In August, we spent three nights at the Great Sand Dunes National Park and Preserve in Colorado. I would like to devote today's seven quick takes to encouraging all of you to see it for yourself. Until this summer, I didn't know such a place existed and if you could design a national park for young children, you almost couldn't do better than what you'd find right here.
1. Hiking like this:
2. Sand dunes, which children can climb, scramble, slide down, roll down, and surreptitiously stash in every pocket and crevice of their clothes. I struggled with the altitude, so just sat and watched as the children wore themselves out climbing and tumbling in the sand.
Yes, those little specks are my children.
You can rent sand boards and sand wheelchairs. Our kids seemed satisfied with direct contact with the sand.
We're from Kansas. There are no mountains in Kansas. My kids would see a little hill and wonder, "Is that a mountain?" No, no it is not. These are mountains!
Kansas Dad yearned for alpine hiking, but after one attempt at a mile walk up a bit to a scenic view, he knew such an excursion would have to be child-free.
4. If you come in the right time of year (or in August, if there were heavy snows in May), there's Medano Creek.
It was only a few inches deep when we were there, so we could wade right through it.
Or, you can bring swimsuits, sit yourself down, and dig a swimming pool. Recruit other children to aid and assist while you are there and to take over when it's time to leave for lunch.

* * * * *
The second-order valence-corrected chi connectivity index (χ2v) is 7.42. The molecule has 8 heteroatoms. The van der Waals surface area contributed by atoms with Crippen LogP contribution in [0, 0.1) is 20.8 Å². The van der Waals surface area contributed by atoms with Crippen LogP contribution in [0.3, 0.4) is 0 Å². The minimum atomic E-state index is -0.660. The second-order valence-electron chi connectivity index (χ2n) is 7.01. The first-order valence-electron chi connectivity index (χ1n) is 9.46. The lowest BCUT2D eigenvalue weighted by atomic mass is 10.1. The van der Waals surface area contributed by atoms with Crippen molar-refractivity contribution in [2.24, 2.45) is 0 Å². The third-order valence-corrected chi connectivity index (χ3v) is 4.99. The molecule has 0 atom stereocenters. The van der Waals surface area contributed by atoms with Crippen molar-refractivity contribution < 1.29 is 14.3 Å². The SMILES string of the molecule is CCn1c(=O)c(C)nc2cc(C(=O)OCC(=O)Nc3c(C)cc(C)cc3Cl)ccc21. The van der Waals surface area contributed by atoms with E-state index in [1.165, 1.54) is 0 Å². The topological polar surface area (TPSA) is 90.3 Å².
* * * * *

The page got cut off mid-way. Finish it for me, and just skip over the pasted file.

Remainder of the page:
It's practically a homeschooler's paradise - what with all the learning about water-based erosion, tiny waterfalls, levees, meaders, oxbow lakes, and the satisfying smush of sand between your toes and fingers.
5. For the early rising adventurous crowd, the High Dune beckons.
Kansas Dad, First Son, and First Daughter made it to the top!
6. This view while taking a guided nature walk during which a kind patient ranger endured Second Son's autobiography of his short but apparently eventful life.
We attended a few of the ranger programs, opportunities to learn actual geology, geography, and natural science relevant to the dunes. Second Daughter and Second Son were particularly enthralled by the one about night visitors and spent much of the walk to the creek the next morning pointing out all the tracks of the kangaroo rats and tiger beetles.
My favorite was the guided nature walk. We had walked the same trail the day before, but the children were drawn in by the ranger in a way they were not when it was just us. Though we had all stopped to draw the day before which we couldn't do while on the guided walk, so perhaps having both is the best option.
We camped right at the Dunes, which was fantastic. It was incredibly windy one night (high winds help create the dunes and clear them of footprints and marks), but our tent was well secured. Being right there made attending ranger events easy.
7. Sunsets a little like this
There's only one disadvantage: no showers. You have to leave the park to get to a shower (and pay a fee once you find one). I'm also still finding sand that might very well be from Colorado. Even so, Great Sand Dunes is officially one of my favorite places in the world to visit with my children and I would love to return.
Bonus, just because it amuses me. Here's a video First Son made the first morning at camp:
Read other Seven Quick Takes at This Ain't The Lyceum.